If you are interested in blogging or want to promote your book, please contact E. B. Davis at writerswhokill@gmail.com.

October Interviews

10/07 M.E. Browning, Shadow Ridge

10/14 Alexia Gordon

10/21 Adam Meyer

10/28 Barbara Ross, Jane Darrowfield and the Madwoman Next Door

October Guest Bloggers

10/03 Kathleen Kalb

10/17 S. Lee Manning

10/31 Sharon Dean

WWK Weekend Bloggers

10/10 Jennifer J. Chow

10/24 Kait Carson


For The Love Of Lobster Tales by Shari Randall is now available to download free for a limited time. Go to Black Cat Mysteries at: https://bcmystery.com/ to get your free copy! Thanks for the freebie, Shari.

Keenan Powell recently signed with agent Amy Collins of Talcott Notch. Congratulations, Keenan!

KM Rockwood's "Secrets To The Grave" will appear in the new SinC Chesapeake Chapter's new anthology Invitation To Murder, which will be released by Wildside Press on 10/6.

Congratulations to our two Silver Falchion Finalists Connie Berry and Debra Goldstein!

Paula Gail Benson's "Cosway's Confidence" placed second and Debra Goldstein's "Wabbit's Carat" received Honorable Mention in the Bethlehem Writers Roundtable 2020 short story contest. Congratulations, Paula and Debra!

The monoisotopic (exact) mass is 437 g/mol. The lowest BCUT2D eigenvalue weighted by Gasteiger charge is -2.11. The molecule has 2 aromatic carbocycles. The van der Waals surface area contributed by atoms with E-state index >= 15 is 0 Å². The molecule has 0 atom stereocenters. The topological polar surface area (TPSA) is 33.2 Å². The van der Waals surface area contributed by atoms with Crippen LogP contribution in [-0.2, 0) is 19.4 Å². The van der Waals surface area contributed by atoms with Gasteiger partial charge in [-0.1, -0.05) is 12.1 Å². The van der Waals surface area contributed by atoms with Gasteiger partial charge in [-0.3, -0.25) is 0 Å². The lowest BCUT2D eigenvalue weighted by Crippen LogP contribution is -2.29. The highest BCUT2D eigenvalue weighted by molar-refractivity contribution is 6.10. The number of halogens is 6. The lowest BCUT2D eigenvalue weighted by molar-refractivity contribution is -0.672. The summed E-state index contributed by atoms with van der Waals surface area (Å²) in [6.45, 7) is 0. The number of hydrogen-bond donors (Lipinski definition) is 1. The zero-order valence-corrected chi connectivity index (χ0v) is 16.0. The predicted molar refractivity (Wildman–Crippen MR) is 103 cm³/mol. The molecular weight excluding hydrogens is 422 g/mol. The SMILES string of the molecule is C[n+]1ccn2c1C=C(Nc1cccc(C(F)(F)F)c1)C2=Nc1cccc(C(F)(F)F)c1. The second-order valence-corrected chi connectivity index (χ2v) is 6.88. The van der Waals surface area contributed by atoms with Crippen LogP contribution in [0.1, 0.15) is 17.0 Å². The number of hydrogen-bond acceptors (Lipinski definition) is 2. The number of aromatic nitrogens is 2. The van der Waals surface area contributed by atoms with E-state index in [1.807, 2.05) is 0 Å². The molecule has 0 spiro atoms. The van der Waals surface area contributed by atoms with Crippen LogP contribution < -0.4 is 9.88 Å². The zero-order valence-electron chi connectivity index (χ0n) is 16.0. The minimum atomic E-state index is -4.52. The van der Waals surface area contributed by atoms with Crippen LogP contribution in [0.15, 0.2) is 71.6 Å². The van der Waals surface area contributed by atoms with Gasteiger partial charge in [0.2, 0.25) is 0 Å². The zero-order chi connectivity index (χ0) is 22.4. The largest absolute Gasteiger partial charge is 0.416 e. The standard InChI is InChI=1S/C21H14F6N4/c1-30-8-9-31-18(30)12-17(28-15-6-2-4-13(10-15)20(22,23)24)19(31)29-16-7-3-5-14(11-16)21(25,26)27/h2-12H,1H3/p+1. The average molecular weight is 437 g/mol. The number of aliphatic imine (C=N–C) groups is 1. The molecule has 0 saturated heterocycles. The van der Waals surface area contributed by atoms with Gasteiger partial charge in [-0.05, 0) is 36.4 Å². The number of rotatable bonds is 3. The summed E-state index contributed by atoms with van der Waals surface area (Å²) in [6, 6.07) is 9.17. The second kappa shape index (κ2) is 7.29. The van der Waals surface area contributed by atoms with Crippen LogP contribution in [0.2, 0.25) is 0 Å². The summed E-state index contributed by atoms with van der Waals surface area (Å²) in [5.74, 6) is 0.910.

Susan Van Kirk's Three May Keep A Secret has been republished by Harlequinn's Worldwide Mystery. The WWK interview about the book can be accessed here. We're so glad another publisher picked up this series.

KM Rockwood's "Burning Desire," and Paula Gail Benson's "Living One's Own Truth," have been published in the anthology Heartbreaks & Half-truths. Congratulations to all of the WWK writers.

Please join Margaret S. Hamilton's Kings River Life podcast of her short story "Busted at the Book Sale" here. Congratulations, Margaret!


Saturday, June 1, 2019

Comparison by Julie Mulhern

The writing process is a slow one. I compare it to drawing a picture. First, I draw a rough idea, bold strokes without much depth. Then I fill in—a bit of shadow here, a bit of light here. Finally, I step back, erase the smudges, and decide if more work is needed.

Here’s a snippet, start to finish:

Version 1
I awakened the next morning to Consuela’s whines. She needed a trip to the park, please. Now, please.
I pulled on leggings and a hoodie and grabbed her leash.
The lobby remained quiet (my barefoot arrival last night was probably the most excitement it had seen in months). Consuela and I exited to the park.

Version 2
            I pried open my eyes.
            Yip!” Consuela needed a trip to the park, please. Now, please.
            I fumbled for my phone and peered at the time. Seven.
            Was it too early to call Thor?
            Yip!” Me first!
            I groaned, but I pulled on leggings and a hoodie, jammed my new phone and a credit card in my pocket, and grabbed her leash.
            The lobby remained quiet (my barefoot arrival was probably the most excitement it had seen in months), and Consuela and I exited without spotting anyone but the concierge.

Version 3
            I pried open my eyes.
            Yip!” Consuela needed a trip to the park, please. Now, please.
            I snuggled deep into the sheets. “Five more minutes.”
            Yip.” Absolutely not.